Show Don’t Tell: How Prototyping Sells Ideas

“Show Don’t Tell”

Writers just starting out can attest that this ranks high on the list of advice they get. It’s the great challenge. Words describe things, but they might not be enough to envision what’s going on.

You’re really good at describing your idea. Big deal. You can master the art of storytelling and still fail to sell an idea. People want to see and touch what’s in your head. They need a prototype.

Madison Avenue and Don Draper Have It Right

The advertising industry has always been good at showing instead of telling. They used creative briefs and storyboards to show how they planned to promote a product or service.

Digital rending programs like Sketch and Photoshop provide us all with tools to visualize our ideas. And now, there are 3-D printers that let us go beyond visualization. You might call them the ultimate prototype solution.

Dispensing Distractions

The Greeks called it “prototypon,” which means “primitive form.” Take this meaning to heart when you’re at the prototype stage. Your prototype should help others decide to support its creation, but you waste time and resources if you take the idea too far.

Too many choices, and options will slow you down. But this constraint can actually be a boost to creativity. Innovation often is a result of lack of resources, or plain old frustration.

Make a list of the top 25 features your product or service will have. Then take that list and scratch out 20 of those features. By the time you get down to the remaining 5, you should be telling yourself that it doesn’t even make sense to create your product or service without them. Bingo, you’ve made it to the core – the “primitive form.”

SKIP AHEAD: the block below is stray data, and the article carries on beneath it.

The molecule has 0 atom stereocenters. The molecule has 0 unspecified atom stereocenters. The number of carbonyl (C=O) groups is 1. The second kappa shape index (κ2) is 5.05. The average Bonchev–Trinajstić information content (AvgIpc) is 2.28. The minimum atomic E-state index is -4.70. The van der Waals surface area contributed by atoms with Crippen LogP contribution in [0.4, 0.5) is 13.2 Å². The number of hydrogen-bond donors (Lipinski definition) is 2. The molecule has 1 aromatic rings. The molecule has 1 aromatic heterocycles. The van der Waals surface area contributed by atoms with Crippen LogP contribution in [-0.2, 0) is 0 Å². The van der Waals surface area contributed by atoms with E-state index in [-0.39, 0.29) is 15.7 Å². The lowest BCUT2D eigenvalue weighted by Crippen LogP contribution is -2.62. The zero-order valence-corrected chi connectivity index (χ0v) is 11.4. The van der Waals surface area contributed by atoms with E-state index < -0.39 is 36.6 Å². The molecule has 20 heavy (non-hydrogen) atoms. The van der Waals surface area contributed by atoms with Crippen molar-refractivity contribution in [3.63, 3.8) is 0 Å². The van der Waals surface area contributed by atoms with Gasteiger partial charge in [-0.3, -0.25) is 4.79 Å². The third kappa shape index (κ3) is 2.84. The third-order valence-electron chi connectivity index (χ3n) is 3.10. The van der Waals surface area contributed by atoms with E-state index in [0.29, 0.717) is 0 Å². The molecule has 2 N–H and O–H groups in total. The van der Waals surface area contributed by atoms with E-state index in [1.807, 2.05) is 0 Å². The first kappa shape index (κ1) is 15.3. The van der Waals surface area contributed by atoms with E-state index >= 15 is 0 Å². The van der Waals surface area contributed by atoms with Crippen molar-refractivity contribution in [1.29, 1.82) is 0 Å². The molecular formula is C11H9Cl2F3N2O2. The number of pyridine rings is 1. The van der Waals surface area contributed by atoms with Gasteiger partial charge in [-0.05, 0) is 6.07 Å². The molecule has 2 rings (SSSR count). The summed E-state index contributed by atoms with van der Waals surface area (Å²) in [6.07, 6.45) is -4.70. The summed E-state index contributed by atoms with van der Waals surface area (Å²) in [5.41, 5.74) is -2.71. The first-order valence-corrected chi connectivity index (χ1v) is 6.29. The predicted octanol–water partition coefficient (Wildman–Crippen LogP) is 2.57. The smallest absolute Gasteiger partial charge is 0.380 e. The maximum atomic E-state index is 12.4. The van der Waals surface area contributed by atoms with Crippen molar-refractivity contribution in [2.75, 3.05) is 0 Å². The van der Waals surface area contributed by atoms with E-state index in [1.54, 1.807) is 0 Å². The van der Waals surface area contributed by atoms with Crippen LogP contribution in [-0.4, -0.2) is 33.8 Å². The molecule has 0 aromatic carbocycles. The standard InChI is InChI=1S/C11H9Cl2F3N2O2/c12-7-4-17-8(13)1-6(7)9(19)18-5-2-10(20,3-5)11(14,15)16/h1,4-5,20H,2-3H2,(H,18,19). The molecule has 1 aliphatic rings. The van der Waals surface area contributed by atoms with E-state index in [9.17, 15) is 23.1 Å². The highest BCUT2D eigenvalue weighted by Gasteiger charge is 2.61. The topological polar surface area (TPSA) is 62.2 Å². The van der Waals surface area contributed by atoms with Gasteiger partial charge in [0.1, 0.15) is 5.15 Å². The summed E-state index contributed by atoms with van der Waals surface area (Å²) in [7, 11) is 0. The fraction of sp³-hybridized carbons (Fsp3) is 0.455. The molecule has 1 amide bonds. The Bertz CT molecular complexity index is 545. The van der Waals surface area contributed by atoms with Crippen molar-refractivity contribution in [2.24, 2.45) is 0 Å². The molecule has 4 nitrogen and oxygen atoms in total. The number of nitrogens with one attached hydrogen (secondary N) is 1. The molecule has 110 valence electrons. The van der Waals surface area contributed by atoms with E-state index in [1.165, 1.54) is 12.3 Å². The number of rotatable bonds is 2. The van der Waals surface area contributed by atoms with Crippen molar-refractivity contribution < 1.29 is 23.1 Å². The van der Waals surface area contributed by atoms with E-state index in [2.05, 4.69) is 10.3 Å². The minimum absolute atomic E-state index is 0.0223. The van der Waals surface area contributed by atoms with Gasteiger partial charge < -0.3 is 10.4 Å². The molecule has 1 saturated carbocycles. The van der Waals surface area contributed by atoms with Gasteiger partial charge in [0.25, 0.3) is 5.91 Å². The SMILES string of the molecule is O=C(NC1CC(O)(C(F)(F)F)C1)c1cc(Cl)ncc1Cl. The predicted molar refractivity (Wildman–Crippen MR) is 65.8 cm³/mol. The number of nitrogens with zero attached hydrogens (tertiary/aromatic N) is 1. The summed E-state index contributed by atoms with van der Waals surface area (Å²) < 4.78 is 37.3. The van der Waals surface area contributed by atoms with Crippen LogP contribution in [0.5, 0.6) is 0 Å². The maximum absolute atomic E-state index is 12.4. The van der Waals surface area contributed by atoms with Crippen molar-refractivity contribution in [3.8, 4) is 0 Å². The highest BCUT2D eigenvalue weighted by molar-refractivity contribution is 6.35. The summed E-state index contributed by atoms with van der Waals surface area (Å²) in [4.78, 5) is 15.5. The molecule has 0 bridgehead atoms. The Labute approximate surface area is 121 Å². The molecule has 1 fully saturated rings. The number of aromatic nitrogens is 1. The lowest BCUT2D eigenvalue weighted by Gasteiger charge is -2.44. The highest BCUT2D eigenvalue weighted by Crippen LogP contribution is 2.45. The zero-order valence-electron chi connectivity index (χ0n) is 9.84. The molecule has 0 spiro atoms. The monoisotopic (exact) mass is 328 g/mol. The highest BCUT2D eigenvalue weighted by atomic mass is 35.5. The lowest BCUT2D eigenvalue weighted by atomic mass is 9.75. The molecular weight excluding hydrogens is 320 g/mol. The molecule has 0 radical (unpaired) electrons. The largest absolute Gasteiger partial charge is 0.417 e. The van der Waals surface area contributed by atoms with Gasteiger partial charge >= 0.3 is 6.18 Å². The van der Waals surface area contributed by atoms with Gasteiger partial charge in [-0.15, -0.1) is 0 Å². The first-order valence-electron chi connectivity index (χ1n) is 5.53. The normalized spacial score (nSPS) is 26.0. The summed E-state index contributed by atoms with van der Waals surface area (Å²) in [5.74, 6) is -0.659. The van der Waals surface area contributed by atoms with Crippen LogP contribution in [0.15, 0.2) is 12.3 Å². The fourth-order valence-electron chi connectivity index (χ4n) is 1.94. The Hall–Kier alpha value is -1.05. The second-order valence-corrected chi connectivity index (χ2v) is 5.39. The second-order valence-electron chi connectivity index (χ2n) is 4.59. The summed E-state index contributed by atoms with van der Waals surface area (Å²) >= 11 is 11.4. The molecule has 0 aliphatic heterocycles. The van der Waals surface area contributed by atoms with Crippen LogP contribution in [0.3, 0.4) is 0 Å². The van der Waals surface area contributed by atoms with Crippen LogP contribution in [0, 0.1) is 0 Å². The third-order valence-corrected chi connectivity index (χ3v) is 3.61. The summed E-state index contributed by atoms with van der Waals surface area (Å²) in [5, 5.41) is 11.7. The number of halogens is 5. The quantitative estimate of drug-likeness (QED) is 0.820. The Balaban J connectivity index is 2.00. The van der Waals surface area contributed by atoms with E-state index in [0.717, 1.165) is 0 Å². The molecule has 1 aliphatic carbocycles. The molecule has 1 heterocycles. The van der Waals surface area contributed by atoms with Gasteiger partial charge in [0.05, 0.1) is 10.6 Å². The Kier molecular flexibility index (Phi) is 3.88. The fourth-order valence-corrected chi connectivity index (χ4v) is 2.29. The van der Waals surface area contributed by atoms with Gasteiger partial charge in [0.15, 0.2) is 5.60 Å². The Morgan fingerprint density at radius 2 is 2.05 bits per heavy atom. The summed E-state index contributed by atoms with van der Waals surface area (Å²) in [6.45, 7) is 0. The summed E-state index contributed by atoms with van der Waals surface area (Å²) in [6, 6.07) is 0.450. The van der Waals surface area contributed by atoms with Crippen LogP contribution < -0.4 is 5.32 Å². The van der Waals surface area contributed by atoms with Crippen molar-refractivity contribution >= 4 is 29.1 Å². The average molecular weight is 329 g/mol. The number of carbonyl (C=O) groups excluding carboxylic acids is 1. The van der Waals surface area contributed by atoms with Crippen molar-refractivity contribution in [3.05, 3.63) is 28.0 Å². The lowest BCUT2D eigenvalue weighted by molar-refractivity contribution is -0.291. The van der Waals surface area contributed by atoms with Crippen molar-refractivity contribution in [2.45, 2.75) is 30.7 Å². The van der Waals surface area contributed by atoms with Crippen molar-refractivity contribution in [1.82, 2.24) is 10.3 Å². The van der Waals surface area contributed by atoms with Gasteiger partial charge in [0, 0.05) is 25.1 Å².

Create your prototype so it nails these 5 features. Those other 20 things are likely necessary as you develop the idea further. At this time, they’re distractions.

Ugly is Awesome

Prototypes aren’t supposed to be pretty, nor should they be perfect. Those are for the finished product. You want fast and ugly. It’s a physical representation of an idea, and its purpose is to validate itself.

Of course you don’t want this to happen, but if the idea fails, you want to know quickly. A heavy outpour of your time and resources gets no return on the investment. A true prototype uses only what’s necessary to show its purpose. In the startup world, it’s called MVP or minim viable product.

The benefit of following this philosophy is that:

  • You invest as little of your time and resources as possible
  • The prototype is completed as fast as possible
  • You learn quickly if it’s viable
  • You have a reserve of time and resources to iterate and try other versions

Step on the mental brakes if you’re already thinking about marketing. Your prototype is a visual aid to sell an idea, not a finished product. Your prototype is a rough, ugly, simple idea that’s been given shape and form. It’s not the product. It’s only the first step.

We’ve worked with many customers over the past three decades who came to us with their project in the prototype stage. That’s fine with us. It’s our job to take you from prototype to finished product. With over 5,000 dies available, you’ll run out of ideas before we run out of options.